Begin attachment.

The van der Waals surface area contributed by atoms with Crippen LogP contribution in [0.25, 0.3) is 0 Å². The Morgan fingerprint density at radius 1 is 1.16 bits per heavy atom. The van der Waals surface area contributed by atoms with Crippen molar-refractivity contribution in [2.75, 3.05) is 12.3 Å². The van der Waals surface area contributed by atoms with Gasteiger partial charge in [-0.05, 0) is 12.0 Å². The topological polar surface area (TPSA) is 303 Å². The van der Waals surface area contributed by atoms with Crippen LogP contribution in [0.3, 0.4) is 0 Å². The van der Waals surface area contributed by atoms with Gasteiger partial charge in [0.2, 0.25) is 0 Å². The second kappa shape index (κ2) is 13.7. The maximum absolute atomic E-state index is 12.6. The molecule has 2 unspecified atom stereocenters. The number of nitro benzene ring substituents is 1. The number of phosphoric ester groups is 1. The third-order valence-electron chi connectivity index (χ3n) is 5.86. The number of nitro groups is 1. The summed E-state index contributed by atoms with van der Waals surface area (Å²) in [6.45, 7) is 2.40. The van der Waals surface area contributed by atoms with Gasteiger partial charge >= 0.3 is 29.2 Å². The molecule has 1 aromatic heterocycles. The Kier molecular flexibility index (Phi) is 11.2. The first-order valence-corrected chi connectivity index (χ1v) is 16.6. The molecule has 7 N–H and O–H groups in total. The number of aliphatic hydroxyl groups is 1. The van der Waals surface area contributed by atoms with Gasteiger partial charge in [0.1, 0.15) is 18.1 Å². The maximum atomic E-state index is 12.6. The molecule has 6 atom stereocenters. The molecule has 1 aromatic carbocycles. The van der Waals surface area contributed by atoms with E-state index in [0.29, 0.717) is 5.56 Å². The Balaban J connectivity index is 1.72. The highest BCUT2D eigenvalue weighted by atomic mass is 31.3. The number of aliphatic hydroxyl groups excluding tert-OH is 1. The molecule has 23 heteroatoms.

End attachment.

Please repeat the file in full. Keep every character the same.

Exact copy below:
The van der Waals surface area contributed by atoms with Crippen LogP contribution in [0.25, 0.3) is 0 Å². The Morgan fingerprint density at radius 1 is 1.16 bits per heavy atom. The van der Waals surface area contributed by atoms with Crippen molar-refractivity contribution in [2.75, 3.05) is 12.3 Å². The van der Waals surface area contributed by atoms with Gasteiger partial charge in [-0.05, 0) is 12.0 Å². The topological polar surface area (TPSA) is 303 Å². The van der Waals surface area contributed by atoms with Crippen LogP contribution in [0.3, 0.4) is 0 Å². The van der Waals surface area contributed by atoms with Gasteiger partial charge in [0.2, 0.25) is 0 Å². The second kappa shape index (κ2) is 13.7. The maximum absolute atomic E-state index is 12.6. The molecule has 2 unspecified atom stereocenters. The number of nitro benzene ring substituents is 1. The number of phosphoric ester groups is 1. The third-order valence-electron chi connectivity index (χ3n) is 5.86. The number of nitro groups is 1. The summed E-state index contributed by atoms with van der Waals surface area (Å²) in [6.45, 7) is 2.40. The van der Waals surface area contributed by atoms with Gasteiger partial charge >= 0.3 is 29.2 Å². The molecule has 1 aromatic heterocycles. The Kier molecular flexibility index (Phi) is 11.2. The first-order valence-corrected chi connectivity index (χ1v) is 16.6. The molecule has 7 N–H and O–H groups in total. The number of aliphatic hydroxyl groups is 1. The van der Waals surface area contributed by atoms with Gasteiger partial charge in [0.1, 0.15) is 18.1 Å². The maximum atomic E-state index is 12.6. The molecule has 6 atom stereocenters. The molecule has 1 aromatic carbocycles. The van der Waals surface area contributed by atoms with E-state index in [0.29, 0.717) is 5.56 Å². The Balaban J connectivity index is 1.72. The highest BCUT2D eigenvalue weighted by atomic mass is 31.3. The number of aliphatic hydroxyl groups excluding tert-OH is 1. The molecule has 23 heteroatoms.